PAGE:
Armenia to Obtain Modern High-Quality Weapons from Russia
Armenian Defence Minister Arshak Karapetyan has said that Armenia is planning to obtain new and high-quality weapons.
"We are planning to have new and high-quality weapons. We are refusing to purchase old weapons. This is our policy. It is better to have fewer but higher-quality weapons, though we must make sure these weapons will function," Karapetyan said in an interview during his visit to Russia to attend the opening ceremony of the Army-2021 military-industrial exhibition and the International War Games.
He said that Armenia has Russia's support for launching its own military production "by forming joint production companies," and added that "we will do this quickly. As a nation, we must be capable of producing our own weapons".
Karapetyan went on to say that "practical steps will be taken to deepen cooperation with Russia".
The Armenian defense minister had a number of meetings with the heads of military-industrial companies in Moscow. Armenia has signed arms supply contracts with Russian companies as part of the Army-2021 military-industrial exhibition in Moscow, but the details of the deals have not been revealed.
According to the director of the Russian arms exporting company Rosoboronexport, Alexander Mikheyev, more than 20 deals worth more than 2.4 billion dollars had already been concluded with Russia's partners, including Kazakhstan, Armenia, Belarus, Uzbekistan, India, China and Myanmar within the framework of the Army-2021 exhibition.
Earlier, in an interview with CNN Turk on 14 August, Azerbaijani President Ilham Aliyev expressed his concern over Russia's arms supplies to Armenia. In response, Russian Foreign Ministry Spokesperson Maria Zakharova said that provision of arms is Russia's sovereign right and that Russia is taking into account the need for a balance of power in the region.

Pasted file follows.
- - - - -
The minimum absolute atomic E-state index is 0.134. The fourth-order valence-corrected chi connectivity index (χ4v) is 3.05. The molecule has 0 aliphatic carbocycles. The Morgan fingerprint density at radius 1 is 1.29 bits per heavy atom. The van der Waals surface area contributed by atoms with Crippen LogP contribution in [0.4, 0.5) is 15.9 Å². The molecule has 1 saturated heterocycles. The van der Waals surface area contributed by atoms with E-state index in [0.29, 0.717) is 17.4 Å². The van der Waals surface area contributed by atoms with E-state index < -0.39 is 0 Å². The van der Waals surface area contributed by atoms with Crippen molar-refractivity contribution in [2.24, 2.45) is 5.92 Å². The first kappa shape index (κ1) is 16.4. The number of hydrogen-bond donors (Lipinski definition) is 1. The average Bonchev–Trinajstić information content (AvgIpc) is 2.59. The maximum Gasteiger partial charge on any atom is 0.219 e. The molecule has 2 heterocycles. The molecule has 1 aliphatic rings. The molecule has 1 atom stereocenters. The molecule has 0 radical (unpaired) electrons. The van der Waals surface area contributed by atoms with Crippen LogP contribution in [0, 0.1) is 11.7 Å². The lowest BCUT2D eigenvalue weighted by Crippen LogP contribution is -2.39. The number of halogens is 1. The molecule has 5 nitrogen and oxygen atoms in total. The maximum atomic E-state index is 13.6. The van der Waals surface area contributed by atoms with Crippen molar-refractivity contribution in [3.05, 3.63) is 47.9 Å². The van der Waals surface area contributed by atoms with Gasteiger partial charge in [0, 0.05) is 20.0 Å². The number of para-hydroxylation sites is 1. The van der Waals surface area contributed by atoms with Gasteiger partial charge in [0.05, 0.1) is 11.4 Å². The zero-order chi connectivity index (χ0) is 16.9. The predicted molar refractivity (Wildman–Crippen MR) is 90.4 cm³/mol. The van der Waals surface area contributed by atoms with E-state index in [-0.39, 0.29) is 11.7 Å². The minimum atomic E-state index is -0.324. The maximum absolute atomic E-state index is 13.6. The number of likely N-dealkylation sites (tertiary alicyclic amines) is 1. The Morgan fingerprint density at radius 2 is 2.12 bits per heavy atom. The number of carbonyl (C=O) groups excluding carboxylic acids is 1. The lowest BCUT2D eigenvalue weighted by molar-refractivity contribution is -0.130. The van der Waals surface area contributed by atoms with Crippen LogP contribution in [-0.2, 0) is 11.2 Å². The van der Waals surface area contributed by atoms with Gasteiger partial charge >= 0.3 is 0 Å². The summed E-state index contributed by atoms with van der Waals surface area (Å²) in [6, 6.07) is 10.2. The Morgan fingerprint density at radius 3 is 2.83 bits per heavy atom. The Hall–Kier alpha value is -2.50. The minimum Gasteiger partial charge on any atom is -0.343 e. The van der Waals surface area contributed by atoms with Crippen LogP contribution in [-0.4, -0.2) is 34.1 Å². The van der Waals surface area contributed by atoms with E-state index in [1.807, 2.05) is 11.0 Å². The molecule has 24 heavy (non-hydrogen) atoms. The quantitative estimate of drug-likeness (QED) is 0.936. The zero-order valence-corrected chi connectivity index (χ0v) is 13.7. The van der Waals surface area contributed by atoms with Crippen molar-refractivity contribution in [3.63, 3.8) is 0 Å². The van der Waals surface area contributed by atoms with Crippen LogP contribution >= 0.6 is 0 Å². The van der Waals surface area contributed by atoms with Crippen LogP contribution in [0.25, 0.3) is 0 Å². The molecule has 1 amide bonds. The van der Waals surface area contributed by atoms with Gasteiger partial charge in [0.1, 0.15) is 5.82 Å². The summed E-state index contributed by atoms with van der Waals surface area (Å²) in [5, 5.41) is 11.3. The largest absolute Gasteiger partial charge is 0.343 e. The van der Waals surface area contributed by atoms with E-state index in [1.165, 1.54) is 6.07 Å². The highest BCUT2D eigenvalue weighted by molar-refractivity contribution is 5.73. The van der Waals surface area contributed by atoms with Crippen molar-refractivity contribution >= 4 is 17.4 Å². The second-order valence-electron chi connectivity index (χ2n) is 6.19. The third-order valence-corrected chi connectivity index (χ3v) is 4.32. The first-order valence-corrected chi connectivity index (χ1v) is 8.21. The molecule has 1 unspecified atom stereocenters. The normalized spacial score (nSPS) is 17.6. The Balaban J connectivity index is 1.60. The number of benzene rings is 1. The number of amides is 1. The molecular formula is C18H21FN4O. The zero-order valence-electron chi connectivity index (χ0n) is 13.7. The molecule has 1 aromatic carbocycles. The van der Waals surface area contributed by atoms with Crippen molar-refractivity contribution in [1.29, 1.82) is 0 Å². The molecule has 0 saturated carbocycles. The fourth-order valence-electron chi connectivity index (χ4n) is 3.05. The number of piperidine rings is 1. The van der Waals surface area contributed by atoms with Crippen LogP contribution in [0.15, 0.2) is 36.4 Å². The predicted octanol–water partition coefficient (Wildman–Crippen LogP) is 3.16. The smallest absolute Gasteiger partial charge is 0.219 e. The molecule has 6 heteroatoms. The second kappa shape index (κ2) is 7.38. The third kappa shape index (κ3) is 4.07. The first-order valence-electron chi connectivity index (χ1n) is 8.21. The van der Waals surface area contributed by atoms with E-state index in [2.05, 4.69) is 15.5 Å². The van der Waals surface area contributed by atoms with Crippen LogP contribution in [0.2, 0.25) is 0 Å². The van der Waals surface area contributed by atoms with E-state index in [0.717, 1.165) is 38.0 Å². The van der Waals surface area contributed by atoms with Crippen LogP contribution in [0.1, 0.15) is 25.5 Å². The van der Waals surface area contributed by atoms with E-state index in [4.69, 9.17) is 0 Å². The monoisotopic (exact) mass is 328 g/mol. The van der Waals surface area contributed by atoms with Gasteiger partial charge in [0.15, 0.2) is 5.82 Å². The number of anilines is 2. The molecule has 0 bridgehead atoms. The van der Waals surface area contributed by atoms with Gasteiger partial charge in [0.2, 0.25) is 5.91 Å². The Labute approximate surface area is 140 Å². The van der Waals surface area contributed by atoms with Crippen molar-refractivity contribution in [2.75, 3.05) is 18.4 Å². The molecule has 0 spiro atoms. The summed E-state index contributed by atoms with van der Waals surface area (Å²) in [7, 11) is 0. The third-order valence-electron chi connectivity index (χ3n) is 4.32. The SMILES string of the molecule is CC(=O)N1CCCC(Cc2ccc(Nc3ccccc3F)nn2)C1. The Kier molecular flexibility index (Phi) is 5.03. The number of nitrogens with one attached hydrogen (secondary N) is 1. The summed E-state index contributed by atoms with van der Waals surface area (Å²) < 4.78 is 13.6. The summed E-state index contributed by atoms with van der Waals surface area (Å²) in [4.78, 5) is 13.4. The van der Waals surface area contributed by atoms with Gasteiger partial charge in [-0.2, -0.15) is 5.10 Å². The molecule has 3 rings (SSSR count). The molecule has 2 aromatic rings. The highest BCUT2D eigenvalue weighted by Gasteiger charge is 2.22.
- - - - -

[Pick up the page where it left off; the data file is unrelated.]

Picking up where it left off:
While addressing the parliament on August 24, as he presented the government's five-year programme (2021-2026), Armenian Prime Minister Nikol Pashinyan said that the strategic alliance with Russia was one of the pillars of Armenia's security.
He said that Armenia would continue to strengthen and expand allied relations and strategic partnership with Russia in all areas, including the military-political, military-technical, economic, energy, transport, humanitarian and cultural spheres.
Pashinyan said that the "capacity of the 102nd Russian base continues to expand," and added that "new military posts of the 102nd base have been installed in the cities of Goris and Sisian (in Syunik region), and the Russian border guards are participating in the defense of some sections on Armenian-Azerbaijani border," he said.
"We will make efforts to further strengthen Russian-Armenian high-level dialogue and to deepen cooperation in multilateral formats, including in the (Russia-led) Collective Security Treaty Organization and Eurasian Economic Union," Pashinyan said.
Despite Russia acting as a leading mediator in the conflict between the two countries, in 2011–20, it accounted for 94 per cent of Armenia’s imports of major arms and 60 per cent of Azerbaijan’s.
Over the decade 2011–20, Russian deliveries to Armenia included armoured personnel carriers, air defence systems and multiple rocket launchers and tanks—all of which were used in the 2020 war. Among the deliveries were Iskander surface-to-surface missiles with a range of 300 kilometres, which Russia supplied in 2016. Armenia reportedly used one of these missiles against a target deep inside Azerbaijan during the 2020 war.
There were also reports that Armenia fired Smerch rockets, supplied by Russia in 2016–17, at Azerbaijani cities. Russia delivered four Su-30SM combat aircraft to Armenia in 2019. While these aircraft have the potential to significantly strengthen Armenia’s strike capability, they do not appear to have been used during the war. Armenia received Smerch multiple rocket launcher systems, Igla-S short-range man-portable air defense systems, Autobase-M passive radar systems, Heavy Flamethrower systems TOS-1A 'Solntsepek', armored cars 'Tiger', guided missiles 9M113M, RPG-26 anti-tank rocket launchers and so on.
Arms transfers are part of Russia’s broader military cooperation with Armenia. Armenia hosts Russian military bases and is the only current member of the post-Soviet Collective Security Treaty Organization that is located in the South Caucasus. Russia often supplies arms to Armenia at reduced prices or in the form of military aid, with the likely aim of maintaining influence in the region.